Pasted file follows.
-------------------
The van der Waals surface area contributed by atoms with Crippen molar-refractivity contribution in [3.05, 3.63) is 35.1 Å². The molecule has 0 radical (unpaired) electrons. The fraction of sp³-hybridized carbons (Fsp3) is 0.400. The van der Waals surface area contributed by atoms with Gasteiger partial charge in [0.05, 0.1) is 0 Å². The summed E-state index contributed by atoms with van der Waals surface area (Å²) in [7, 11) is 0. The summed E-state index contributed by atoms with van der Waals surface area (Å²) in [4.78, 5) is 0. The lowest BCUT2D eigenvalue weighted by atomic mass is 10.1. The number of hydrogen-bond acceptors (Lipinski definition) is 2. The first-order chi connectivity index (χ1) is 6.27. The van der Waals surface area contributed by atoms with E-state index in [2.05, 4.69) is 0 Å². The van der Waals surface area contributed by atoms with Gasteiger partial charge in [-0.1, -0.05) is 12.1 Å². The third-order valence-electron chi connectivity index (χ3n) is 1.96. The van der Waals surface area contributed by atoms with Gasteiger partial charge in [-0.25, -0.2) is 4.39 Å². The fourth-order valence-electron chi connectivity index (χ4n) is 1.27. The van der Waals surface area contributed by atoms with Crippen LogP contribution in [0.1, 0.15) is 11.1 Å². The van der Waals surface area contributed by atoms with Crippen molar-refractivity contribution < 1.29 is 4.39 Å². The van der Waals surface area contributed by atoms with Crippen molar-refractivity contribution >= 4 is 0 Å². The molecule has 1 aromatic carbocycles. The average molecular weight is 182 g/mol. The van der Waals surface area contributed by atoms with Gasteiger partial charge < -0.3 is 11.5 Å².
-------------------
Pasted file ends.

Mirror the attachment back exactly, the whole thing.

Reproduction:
The van der Waals surface area contributed by atoms with Crippen molar-refractivity contribution in [3.05, 3.63) is 35.1 Å². The molecule has 0 radical (unpaired) electrons. The fraction of sp³-hybridized carbons (Fsp3) is 0.400. The van der Waals surface area contributed by atoms with Gasteiger partial charge in [0.05, 0.1) is 0 Å². The summed E-state index contributed by atoms with van der Waals surface area (Å²) in [7, 11) is 0. The summed E-state index contributed by atoms with van der Waals surface area (Å²) in [4.78, 5) is 0. The lowest BCUT2D eigenvalue weighted by atomic mass is 10.1. The number of hydrogen-bond acceptors (Lipinski definition) is 2. The first-order chi connectivity index (χ1) is 6.27. The van der Waals surface area contributed by atoms with E-state index in [2.05, 4.69) is 0 Å². The van der Waals surface area contributed by atoms with Gasteiger partial charge in [-0.1, -0.05) is 12.1 Å². The third-order valence-electron chi connectivity index (χ3n) is 1.96. The van der Waals surface area contributed by atoms with Gasteiger partial charge in [-0.25, -0.2) is 4.39 Å². The fourth-order valence-electron chi connectivity index (χ4n) is 1.27. The van der Waals surface area contributed by atoms with Crippen LogP contribution in [0.1, 0.15) is 11.1 Å². The van der Waals surface area contributed by atoms with Crippen molar-refractivity contribution < 1.29 is 4.39 Å². The van der Waals surface area contributed by atoms with Crippen molar-refractivity contribution >= 4 is 0 Å². The molecule has 1 aromatic carbocycles. The average molecular weight is 182 g/mol. The van der Waals surface area contributed by atoms with Gasteiger partial charge < -0.3 is 11.5 Å².